Some Virus History

In these days when our entire world faces a new and deadly virus, some perspective might be found in a look back to another virus that once struck us. Polio.

My friend, Susan Wyatt, has just published a family memoir about her own father, Forrest Clough, who struggled against the crippling effects of this disease, A “Polio” Finds His Way: My Father’s Remarkable Journey.

Book Cover Showing the Author’s Father in His Band Uniform

It’s a loving tribute to a man who never knew the joy of walking without a crutch, never ran, never jumped, never danced. But he played a mean trumpet and traveled the world, married a gutsy and devoted woman, and fathered two children.

Despite his disability from a dread disease that attacked him at the age of four months, he forged his way through life with a good humor and resilience that seldom failed him.

I especially enjoyed the chapters where Susan describes his adventures with the Southern Methodist University (SMU) marching band which toured the nation with the football team and gained considerable attention. That’s Forrest in his band uniform on the book cover. He didn’t march but he added his fine trumpeting when the band played in the stands. His brilliance with the trumpet led to other gigs as well.

Susan relays some of the history of polio. Historians believe the disease may have been around from as early as 3700 B.C. from evidence of a disfigured Egyptian mummy.

Author Susan Clough Wyatt

It may have come across populations in waves. It ravaged Forrest in 1909. Presidential historians will remember it struck Franklin Delano Roosevelt in 1921 at the age of 39. And Susan herself caught it in 1952 when she was in the third grade, although she did not suffer the paralysis her father did.

As we sit isolated, impatiently waiting and hoping for a vaccine for Covid-19, it’s unsettling to realize how long it took to come up with a vaccine for polio. We think little of it now as we and our children receive vaccines for polio.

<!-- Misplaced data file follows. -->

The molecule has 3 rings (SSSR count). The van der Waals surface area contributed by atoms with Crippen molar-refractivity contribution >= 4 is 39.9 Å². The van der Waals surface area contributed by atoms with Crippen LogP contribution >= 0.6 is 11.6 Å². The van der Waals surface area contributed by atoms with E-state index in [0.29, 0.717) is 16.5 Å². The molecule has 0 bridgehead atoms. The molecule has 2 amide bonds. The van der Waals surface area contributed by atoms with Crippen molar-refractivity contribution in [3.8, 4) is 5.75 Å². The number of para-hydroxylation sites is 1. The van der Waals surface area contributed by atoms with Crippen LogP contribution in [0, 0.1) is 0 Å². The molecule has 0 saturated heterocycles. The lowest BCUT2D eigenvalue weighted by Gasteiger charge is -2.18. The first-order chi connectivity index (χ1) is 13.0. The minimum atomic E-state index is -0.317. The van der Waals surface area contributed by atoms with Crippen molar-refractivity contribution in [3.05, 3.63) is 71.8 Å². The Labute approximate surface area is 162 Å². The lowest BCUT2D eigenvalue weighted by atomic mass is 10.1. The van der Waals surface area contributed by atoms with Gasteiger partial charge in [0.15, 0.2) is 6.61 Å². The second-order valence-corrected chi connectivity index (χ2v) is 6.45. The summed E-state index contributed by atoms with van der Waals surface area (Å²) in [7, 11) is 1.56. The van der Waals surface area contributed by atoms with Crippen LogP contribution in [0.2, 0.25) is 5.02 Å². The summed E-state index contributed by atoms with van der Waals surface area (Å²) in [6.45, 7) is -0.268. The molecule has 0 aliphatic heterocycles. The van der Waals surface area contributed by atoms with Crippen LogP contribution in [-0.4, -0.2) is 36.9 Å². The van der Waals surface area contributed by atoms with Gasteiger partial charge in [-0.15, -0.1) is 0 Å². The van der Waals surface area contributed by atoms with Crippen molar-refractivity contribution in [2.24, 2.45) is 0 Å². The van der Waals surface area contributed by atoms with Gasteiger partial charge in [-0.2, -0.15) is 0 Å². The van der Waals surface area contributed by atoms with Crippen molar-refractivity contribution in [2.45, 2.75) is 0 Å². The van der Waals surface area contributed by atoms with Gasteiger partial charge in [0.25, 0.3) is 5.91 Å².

I don’t remember the fears that swept through the country before they had a vaccine for polio. Maybe Oregon, where I grew up, had fewer cases than in other parts of the country. But I do remember getting that sugar cube–which Susan explains in her book was not available until the 1960s. Fortunately the efforts against past diseases have taught researchers a lot and will hopefully speed up today’s search dramatically.

Susan found a wealth of material for her book, thanks to her father’s diligence in recording so much of his active life in several scrapbooks he kept over the years. Then she brings in her own story and her growing understanding of the tolls polio has taken on her own life. The book is a story of challenges, of many helping friends along the way, early days in radio, and meetings with some influential people.

Susan herself has an impressive resume with her overseas work in the U.S. State Department, work stateside in career counseling, and her years as a Foreign Service Spouse, which she describes in another book, Arabian Nights and Daze: Living in Yemen with the Foreign Service.


Introducing Author Debbie Burke

In honor of her triumphant breakthrough into publication I want to introduce my good friend Debbie Burke, who agreed to write this post for my blog. I met Debbie in the late 90s when I moved to Kalispell, Montana, and joined the local writers group. Debbie was a member of my first critique group and a wonderful mentor to me in my endeavor to hone my writing skills so I could become a published author myself. Her input into the first book of my upcoming Golden Threads series was invaluable, and she was a fantastic beta reader for Book Three of the series. I was thrilled to learn of her success in having her new thriller, Instrument of the Devil, chosen for publication after she won the Kindle Scout contest.

The above photo shows a sweeping view of the Mission Mountain Range of the Rockies. In Debbie’s new book, set in these beauties surrounding Kalispell, a terrorist frames a Montana widow in his plot to bring down the electrical grid by cyberattack on the Hungry Horse Dam. When I read it I was struck by the juxtaposition of the glory and the horror.